my friend, F, called me yesterday and asked, "how's your class going????"
"it sucks," i told her.
she then launched into a million ways that i could improve my lecture. being a seasoned lecturer herself, F has a million strategies to build rapport with students, to engage them in the lecture, to use technology. in short, she has skills.
yes, the act of lecturing is difficult. but my subject matter is equally difficult. this week i'm supposed to be lecturing about how race and class interact. you know that one affects the other. you know that they work together. you might even be able to point to some examples. but what is the specific argument that you make to students about the intersections race and class.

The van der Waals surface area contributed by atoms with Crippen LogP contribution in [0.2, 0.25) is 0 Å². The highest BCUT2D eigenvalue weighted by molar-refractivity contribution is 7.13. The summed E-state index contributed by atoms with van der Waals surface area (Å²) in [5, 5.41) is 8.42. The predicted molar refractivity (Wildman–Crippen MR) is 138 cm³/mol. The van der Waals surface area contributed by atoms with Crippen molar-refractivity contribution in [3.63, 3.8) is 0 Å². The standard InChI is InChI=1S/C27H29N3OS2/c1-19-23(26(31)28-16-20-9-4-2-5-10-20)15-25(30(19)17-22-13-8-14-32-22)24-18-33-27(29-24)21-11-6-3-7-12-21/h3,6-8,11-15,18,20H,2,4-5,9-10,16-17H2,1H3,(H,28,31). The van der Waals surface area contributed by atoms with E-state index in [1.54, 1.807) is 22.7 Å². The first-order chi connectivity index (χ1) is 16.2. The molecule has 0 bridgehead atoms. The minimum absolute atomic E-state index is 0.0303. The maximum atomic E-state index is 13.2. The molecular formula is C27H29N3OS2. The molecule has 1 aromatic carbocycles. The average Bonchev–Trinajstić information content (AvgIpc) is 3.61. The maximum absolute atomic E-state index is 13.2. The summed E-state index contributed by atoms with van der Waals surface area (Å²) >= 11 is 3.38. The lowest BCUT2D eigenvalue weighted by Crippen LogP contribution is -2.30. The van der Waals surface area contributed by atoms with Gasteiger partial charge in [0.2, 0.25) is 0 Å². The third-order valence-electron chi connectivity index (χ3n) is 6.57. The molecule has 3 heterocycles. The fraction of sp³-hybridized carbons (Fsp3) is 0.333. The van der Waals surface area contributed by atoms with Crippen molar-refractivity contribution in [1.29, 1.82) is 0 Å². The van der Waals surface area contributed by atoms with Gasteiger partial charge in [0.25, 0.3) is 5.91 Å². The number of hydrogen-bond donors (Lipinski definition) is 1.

today i tried to use one of our democratic presidential candidates as an example. i just read an article in The Wall Street Journal about him, and i thought it was an interesting how the authors uses him to signify class division within the black community. according to the article, he just doesn't mean as much to working class blacks as he does to middle class blacks. it's interesting, but unsure of how to articulate the BIG argument around that specific example.
grappling with these issues in a smaller class would be easier because we could have a discussion, but in a class of 90 students, not so much.
that's the thing about being a professor. part of it is the performative aspect of teaching (the "skills" my friend, F, has in abundance). the other part is an intellectual endeavor. you want your students to think critically about issues you discuss in class. however, as a professor, you have to do the intellectual "leg work" to make connections between different bodies of literature. ideally, you present the ideas, and the students take them and think about them. i feel like i'm experiencing a breakdown in how the transmission of knowledge is supposed to occur!
sorry for the rant. only 7 1/2 more weeks of the quarter! bet me that by week 10 i'm going to finally have the hang of things.